An often engaging fusion of Chicana realism and Aztec mythologizing that ultimately lacks weight.




Novelist and poet Castillo (Father Was a Toltec, 1995, etc.) combines her arts in this “novel in verse.”

This book should be dedicated to Tezcatlipoca, the god of “Double Meanings.” In keeping with her two-gender title and hybrid genre, Castillo tells paired stories of Ella and an unnamed first-person narrator, both bilingual Mexicans who have worked the last two decades in low-paying jobs in El Norte. Brown-skinned and small-bodied Amazons, they use wit and cleverness as arrows to puncture the pretenses, and to halt the advances, of dull men such as the do-gooding “Righteous White Boyz,” “The Seminarian” and “Bill-with-the-Baggage.” A mother as a teenager, Ella loves women and gay men best. The narrator loves Ella for her unsuspected beauty, her watercolors and her persistence. Initially doubles, these plucky border women turn out to be the same person, whole in the end. Castillo knows the economic and psychological deprivations of immigrant workers and gay minorities, and includes a chapter on the murders of women laboring in Juárez factories, a horror recently covered by the American press. But Ella’s plotless sexual adventures, the narrator’s digressions and the short lines of Castillo’s conversational triplet stanzas—along with the uncertain identities of Ella and the narrator—keep the reader at an emotional distance.

An often engaging fusion of Chicana realism and Aztec mythologizing that ultimately lacks weight.

Pub Date: Sept. 1, 2005

ISBN: 1-931896-20-8

Page Count: 160

Publisher: Curbstone Press

Review Posted Online: May 20, 2010

Kirkus Reviews Issue: July 15, 2005

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The author's youthfulness helps to assure the inevitable comparison with the Anne Frank diary although over and above the...


Elie Wiesel spent his early years in a small Transylvanian town as one of four children. 

He was the only one of the family to survive what Francois Maurois, in his introduction, calls the "human holocaust" of the persecution of the Jews, which began with the restrictions, the singularization of the yellow star, the enclosure within the ghetto, and went on to the mass deportations to the ovens of Auschwitz and Buchenwald. There are unforgettable and horrifying scenes here in this spare and sombre memoir of this experience of the hanging of a child, of his first farewell with his father who leaves him an inheritance of a knife and a spoon, and of his last goodbye at Buchenwald his father's corpse is already cold let alone the long months of survival under unconscionable conditions.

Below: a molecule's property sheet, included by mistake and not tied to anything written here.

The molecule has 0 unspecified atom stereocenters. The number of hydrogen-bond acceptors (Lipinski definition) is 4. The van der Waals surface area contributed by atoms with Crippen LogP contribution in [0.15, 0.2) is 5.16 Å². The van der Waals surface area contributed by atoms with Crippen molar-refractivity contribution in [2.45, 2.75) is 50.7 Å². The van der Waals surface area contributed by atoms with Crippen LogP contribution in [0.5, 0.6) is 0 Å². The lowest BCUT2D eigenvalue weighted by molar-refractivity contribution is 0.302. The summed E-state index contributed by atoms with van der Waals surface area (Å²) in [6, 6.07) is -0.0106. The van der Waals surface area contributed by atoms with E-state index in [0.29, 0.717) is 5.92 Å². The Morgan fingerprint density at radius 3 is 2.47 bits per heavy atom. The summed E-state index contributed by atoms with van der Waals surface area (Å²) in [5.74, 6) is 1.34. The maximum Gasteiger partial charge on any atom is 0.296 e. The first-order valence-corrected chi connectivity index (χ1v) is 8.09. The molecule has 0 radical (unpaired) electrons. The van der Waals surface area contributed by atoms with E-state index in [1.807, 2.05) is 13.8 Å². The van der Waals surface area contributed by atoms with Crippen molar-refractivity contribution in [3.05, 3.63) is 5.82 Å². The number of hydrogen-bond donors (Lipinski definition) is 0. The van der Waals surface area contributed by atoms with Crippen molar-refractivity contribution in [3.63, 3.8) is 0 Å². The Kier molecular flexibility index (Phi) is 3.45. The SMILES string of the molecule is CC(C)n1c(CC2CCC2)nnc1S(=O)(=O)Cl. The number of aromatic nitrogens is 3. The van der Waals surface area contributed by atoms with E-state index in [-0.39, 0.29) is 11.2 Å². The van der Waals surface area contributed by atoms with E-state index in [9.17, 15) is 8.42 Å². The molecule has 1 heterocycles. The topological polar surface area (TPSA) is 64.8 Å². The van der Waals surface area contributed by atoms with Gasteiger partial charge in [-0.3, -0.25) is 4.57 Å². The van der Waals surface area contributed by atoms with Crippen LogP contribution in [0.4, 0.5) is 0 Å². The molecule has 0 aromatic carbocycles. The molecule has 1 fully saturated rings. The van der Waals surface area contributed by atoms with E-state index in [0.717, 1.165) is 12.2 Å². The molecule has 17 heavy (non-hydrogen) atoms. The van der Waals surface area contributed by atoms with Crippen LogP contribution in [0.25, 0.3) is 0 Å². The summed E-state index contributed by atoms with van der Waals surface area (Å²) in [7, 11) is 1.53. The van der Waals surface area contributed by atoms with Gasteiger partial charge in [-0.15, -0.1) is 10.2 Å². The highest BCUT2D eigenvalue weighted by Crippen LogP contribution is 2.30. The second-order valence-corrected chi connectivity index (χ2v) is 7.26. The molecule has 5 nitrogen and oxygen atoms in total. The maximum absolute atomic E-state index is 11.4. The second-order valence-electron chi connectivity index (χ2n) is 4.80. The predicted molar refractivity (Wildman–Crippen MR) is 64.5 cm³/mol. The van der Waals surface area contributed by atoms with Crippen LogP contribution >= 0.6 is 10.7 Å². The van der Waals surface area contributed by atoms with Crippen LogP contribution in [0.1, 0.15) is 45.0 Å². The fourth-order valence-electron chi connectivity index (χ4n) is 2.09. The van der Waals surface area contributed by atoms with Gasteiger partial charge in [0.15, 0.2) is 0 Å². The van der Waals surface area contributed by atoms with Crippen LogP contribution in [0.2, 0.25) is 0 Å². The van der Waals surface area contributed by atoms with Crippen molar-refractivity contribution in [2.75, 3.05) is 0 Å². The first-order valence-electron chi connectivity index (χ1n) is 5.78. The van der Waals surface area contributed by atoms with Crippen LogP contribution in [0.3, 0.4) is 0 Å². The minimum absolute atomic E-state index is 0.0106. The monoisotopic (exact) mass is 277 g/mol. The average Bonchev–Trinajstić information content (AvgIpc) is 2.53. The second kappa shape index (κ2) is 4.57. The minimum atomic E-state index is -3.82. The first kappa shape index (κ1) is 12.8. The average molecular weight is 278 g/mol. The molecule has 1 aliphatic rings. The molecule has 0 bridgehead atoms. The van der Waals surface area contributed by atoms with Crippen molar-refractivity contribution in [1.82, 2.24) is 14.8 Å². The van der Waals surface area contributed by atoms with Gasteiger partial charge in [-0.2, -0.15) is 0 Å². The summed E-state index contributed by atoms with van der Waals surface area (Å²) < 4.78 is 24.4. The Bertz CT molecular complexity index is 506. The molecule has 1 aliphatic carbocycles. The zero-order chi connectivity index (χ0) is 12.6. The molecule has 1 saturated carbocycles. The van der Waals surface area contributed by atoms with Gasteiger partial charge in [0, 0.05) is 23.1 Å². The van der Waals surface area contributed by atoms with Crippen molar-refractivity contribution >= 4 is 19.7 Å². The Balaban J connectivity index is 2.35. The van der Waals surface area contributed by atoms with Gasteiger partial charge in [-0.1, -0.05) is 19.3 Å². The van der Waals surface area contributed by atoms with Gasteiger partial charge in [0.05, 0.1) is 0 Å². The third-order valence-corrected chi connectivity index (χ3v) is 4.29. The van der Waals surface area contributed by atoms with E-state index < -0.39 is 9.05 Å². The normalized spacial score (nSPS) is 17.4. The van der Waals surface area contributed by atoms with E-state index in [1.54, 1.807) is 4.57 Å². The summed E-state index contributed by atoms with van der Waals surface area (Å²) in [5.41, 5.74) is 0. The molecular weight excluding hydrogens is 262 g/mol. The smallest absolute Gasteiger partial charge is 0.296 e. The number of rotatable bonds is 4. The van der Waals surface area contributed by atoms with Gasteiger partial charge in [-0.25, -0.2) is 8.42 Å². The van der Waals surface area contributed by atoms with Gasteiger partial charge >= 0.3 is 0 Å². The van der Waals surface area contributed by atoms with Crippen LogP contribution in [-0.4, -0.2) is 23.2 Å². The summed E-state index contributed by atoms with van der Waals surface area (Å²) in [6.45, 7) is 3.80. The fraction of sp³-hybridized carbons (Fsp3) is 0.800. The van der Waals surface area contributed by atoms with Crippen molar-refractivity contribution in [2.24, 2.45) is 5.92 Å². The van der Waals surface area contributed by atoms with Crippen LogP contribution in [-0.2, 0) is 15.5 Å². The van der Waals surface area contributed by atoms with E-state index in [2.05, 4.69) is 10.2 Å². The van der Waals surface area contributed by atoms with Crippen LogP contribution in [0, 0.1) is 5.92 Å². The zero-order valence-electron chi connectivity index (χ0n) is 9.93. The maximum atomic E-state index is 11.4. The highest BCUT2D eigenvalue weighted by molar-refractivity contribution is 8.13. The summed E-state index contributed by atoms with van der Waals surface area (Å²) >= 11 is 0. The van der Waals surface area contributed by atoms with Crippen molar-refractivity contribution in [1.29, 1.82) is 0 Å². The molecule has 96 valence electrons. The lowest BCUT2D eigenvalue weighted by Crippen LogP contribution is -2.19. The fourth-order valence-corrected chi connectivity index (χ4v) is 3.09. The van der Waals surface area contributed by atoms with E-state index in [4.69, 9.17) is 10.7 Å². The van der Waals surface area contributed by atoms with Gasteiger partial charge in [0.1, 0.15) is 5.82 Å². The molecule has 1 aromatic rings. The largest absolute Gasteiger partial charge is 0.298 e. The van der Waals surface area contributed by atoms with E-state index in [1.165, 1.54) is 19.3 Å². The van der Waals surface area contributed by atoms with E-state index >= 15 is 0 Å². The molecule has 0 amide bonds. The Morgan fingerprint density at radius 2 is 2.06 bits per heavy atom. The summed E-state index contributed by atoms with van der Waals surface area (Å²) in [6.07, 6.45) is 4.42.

The author's youthfulness helps to assure the inevitable comparison with the Anne Frank diary although over and above the sphere of suffering shared, and in this case extended to the death march itself, there is no spiritual or emotional legacy here to offset any reader reluctance.

Pub Date: Jan. 16, 2006

ISBN: 0374500010

Page Count: 120

Publisher: Hill & Wang

Review Posted Online: Oct. 7, 2011

Kirkus Reviews Issue: Jan. 15, 2006

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For Howard Zinn, long-time civil rights and anti-war activist, history and ideology have a lot in common. Since he thinks that everything is in someone's interest, the historian—Zinn posits—has to figure out whose interests he or she is defining/defending/reconstructing (hence one of his previous books, The Politics of History). Zinn has no doubts about where he stands in this "people's history": "it is a history disrespectful of governments and respectful of people's movements of resistance." So what we get here, instead of the usual survey of wars, presidents, and institutions, is a survey of the usual rebellions, strikes, and protest movements. Zinn starts out by depicting the arrival of Columbus in North America from the standpoint of the Indians (which amounts to their standpoint as constructed from the observations of the Europeans); and, after easily establishing the cultural disharmony that ensued, he goes on to the importation of slaves into the colonies. Add the laborers and indentured servants that followed, plus women and later immigrants, and you have Zinn's amorphous constituency. To hear Zinn tell it, all anyone did in America at any time was to oppress or be oppressed; and so he obscures as much as his hated mainstream historical foes do—only in Zinn's case there is that absurd presumption that virtually everything that came to pass was the work of ruling-class planning: this amounts to one great indictment for conspiracy. Despite surface similarities, this is not a social history, since we get no sense of the fabric of life. Instead of negating the one-sided histories he detests, Zinn has merely reversed the image; the distortion remains.

Pub Date: Jan. 1, 1979

ISBN: 0061965588

Page Count: 772

Publisher: Harper & Row

Review Posted Online: May 26, 2012

Kirkus Reviews Issue: Jan. 1, 1979

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